By Tony Attwood
Recently in the “A Dylan Cover a Day” series I mentioned the work of Francesco Garolfi. To my delight and surprise, Francesco Garolfi saw the piece and got in touch with me – which says a lot about the man (taking the trouble to write back when a reviewer has written about his music). And it also perhaps says something about (if I may add a boast) the way Untold Dylan has reached readers around the world.
So the first thing to say is if you want to know more about this artist there is a biography in English here.
What I would like to do here is look again at “Buckets of Rain” and also at “Tears of Rage”, and hope this will lead you on to listen to Francesco’s album “Wild” – which is available on the internet.
I’ve also found some of his songs on Spotify – although I always have to be cautious here – I’m a Spotify subscriber and it may well be that these recordings are not available on the non-subscriber version of Spotify. I can never work that out.
What I would stress however before we get going, is that none of this comes because Francesco is trying to persuade me to say nice things about his songs, and no money is changing hands! Here we have a most unpretentious musician, writing extraordinarily original arrangements of songs, and simply offering them to whosoever wants to listen.
I’m hoping you’ll enjoy these two Dylan songs, even if you choose not to go any further.
Buckets of Rain was the song that I reviewed for the original version – and it is one of those Dylan songs that is covered and covered over and over again. I think I found around 50 versions of the song before I couldn’t take any more.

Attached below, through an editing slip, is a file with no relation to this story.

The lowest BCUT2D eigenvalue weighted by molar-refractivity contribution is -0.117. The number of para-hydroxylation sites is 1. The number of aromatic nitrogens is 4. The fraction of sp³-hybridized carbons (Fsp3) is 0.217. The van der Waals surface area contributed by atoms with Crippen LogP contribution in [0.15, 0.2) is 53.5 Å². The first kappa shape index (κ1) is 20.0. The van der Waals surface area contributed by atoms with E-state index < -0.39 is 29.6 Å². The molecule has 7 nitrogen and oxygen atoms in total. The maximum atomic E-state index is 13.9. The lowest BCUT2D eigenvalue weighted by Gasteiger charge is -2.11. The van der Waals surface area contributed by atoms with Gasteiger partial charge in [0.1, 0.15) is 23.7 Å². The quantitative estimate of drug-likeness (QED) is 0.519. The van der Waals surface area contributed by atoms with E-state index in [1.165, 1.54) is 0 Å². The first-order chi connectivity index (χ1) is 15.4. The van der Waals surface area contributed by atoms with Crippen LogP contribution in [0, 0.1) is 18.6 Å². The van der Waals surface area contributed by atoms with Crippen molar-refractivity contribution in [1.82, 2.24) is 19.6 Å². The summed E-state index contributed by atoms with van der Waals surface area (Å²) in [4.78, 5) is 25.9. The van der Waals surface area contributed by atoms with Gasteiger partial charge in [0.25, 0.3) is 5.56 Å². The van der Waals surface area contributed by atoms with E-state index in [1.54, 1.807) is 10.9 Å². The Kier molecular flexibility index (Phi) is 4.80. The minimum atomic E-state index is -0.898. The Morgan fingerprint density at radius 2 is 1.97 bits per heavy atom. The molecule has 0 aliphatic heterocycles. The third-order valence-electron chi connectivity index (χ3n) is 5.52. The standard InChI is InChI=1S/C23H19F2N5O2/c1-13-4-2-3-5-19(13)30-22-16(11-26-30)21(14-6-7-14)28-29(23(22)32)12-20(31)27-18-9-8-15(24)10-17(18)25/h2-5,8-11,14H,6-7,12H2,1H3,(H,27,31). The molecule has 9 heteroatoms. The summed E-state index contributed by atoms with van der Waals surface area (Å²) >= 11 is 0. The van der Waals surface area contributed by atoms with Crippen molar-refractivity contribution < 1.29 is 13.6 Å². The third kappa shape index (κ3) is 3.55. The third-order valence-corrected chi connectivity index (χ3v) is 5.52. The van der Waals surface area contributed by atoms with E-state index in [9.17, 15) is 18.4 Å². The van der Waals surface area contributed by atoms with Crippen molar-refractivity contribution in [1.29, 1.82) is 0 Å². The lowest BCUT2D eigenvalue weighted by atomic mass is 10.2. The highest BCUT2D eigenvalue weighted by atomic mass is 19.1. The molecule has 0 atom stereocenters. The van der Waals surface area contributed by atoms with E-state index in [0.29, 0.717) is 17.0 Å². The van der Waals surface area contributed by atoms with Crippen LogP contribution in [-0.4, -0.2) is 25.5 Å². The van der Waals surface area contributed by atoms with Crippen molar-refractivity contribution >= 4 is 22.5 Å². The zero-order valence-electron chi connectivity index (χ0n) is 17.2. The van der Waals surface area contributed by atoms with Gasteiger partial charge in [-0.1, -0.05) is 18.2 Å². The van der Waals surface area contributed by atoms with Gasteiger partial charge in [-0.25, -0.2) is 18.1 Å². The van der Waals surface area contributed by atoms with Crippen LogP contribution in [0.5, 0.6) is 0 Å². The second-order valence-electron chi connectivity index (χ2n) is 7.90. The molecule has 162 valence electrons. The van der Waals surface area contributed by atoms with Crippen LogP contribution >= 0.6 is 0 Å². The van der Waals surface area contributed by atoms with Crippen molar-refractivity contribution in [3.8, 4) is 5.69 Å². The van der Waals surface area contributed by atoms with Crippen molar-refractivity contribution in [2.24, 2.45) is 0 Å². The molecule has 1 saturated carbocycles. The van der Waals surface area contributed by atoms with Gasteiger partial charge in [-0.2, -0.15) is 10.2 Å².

Yet this version stood out because of its beauty and simplicity. It is a vision that is perfectly executed. I just have the feeling that the artist knows exactly where he is going and why he is going there. And he delivers perfectly.
The notion in the song
If you want me Honey baby, I'll be here
is one of the saddest approaches of the love / lost love genre. She is free as a bird, she goes where she wants, and all he can do is say, “if you ever want me, I’ll still be here”.
Dylan’s original music suits the message perfectly but somehow Francesco Garolfi gives us that little bit more. There’s no crude over-emphasis; he retains the gentility, and as I listen I travel back to younger days and remember moments like that. Tears come to my eyes.
Tears of Rage
A second point about this artist’s work is that I am in no way thinking, “Oh this is like…”. Maybe someone else has approached Tears of Rage in this way but I don’t think so.
The harmonies, which are a consistent feature of his work, are so achingly beautiful I find it hard to say much more. Perhaps just for once I really should shut up and let the music do the talking (as it were).
So I’ll leave you to contemplate those two songs, but if you are still with me on this I would also like to direct you to “A handful of songs” – the EP which is certainly available on Spotify.
Just go on Spotify and type in the artist’s name and you should find links to more songs. Look out for “John the Revelator” – which is dead simple in the construction but actually has a depth and insight to it which I find hard to explain. We have a chorus, a harmonica and a banjo or ukelele (sorry I am not sure which). It is extraordinary what this musician can do!
I do hope you enjoy his work as much as I have been doing these last few days. And also appreciate a musician who is able to reach out to some guy sitting in middle England tapping away on his computer and say “Thanks for the review”. That really is something.
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